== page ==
Strzok Claims Anti-Trump Texts Were Free Speech, Sues DOJ/FBI Over Firing

Peter Strzok, the former FBI agent fired over anti-Trump text messages, sued the Justice Department and the FBI on Tuesday, claiming that he was fired due to political pressure from President Trump.

In the lawsuit, filed against Attorney General William Barr and FBI Director Christopher Wray, Strzok also alleged that his privacy was violated due to leaks of his text messages to the media.

Strzok was a lead investigator on both the Hillary Clinton email investigation and the Trump-Russia probe. As deputy chief of counterintelligence, Strzok opened the FBI’s investigation of the Trump campaign on July 31, 2016.

He joined the special counsel’s team shortly after it was formed on May 17, 2017, but was removed from the investigation in late July 2017 after the Justice Department’s inspector general discovered that Strzok and his mistress, an FBI lawyer named Lisa Page, had exchanged numerous text messages criticizing Trump.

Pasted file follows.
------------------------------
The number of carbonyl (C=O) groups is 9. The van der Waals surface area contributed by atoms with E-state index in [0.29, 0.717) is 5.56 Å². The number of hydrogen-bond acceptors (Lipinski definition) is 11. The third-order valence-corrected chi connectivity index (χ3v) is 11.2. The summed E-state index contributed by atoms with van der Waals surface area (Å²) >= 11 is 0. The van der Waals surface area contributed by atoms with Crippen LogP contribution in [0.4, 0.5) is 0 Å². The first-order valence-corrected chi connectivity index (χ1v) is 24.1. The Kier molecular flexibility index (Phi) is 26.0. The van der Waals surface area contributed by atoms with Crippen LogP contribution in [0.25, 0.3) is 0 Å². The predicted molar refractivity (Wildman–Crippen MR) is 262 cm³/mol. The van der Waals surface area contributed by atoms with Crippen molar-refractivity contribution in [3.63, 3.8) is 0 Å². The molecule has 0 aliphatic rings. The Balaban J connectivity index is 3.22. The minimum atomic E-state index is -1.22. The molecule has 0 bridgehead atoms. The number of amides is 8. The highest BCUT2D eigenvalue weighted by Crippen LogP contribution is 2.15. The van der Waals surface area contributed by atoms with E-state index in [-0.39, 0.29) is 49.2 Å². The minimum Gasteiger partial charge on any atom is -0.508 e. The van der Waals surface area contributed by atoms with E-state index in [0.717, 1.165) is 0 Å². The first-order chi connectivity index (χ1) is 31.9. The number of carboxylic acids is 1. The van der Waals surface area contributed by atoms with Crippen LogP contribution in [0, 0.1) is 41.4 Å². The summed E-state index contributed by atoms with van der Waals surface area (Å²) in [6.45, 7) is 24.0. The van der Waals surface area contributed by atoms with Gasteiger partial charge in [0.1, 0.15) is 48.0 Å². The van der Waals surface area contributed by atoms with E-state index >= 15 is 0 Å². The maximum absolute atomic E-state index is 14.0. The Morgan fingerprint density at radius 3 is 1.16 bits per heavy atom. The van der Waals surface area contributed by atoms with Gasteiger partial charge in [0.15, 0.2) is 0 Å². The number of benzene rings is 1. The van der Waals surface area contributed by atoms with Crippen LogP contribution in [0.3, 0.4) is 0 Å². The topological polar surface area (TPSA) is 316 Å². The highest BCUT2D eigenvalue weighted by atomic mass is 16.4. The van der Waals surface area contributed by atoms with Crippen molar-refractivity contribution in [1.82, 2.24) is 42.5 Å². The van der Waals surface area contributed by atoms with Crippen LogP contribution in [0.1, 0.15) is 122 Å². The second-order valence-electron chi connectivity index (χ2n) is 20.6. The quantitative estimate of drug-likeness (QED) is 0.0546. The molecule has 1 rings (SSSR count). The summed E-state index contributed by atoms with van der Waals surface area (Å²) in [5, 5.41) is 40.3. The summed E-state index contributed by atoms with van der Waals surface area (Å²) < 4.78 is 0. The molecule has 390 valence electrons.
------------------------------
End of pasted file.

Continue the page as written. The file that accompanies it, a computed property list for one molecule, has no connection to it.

In some exchanges, Strzok and Page spoke of preventing Trump from winning the 2016 election.

On Aug. 8, 2016, Strzok assured Page that “we’ll stop” Trump from becoming president. On Aug. 15, 2016, Strzok said that the FBI needed an “insurance policy” in case Trump was elected.

Strzok insists in the lawsuit, filed in federal court in Washington, D.C., that his anti-Trump text messages are protected by the First Amendment. The lawsuit also alleges that FBI Deputy Director David Bowdich rejected a recommendation from the FBI’s Office of Professional Responsibility to “suspend and demote, rather than fire” Strzok.

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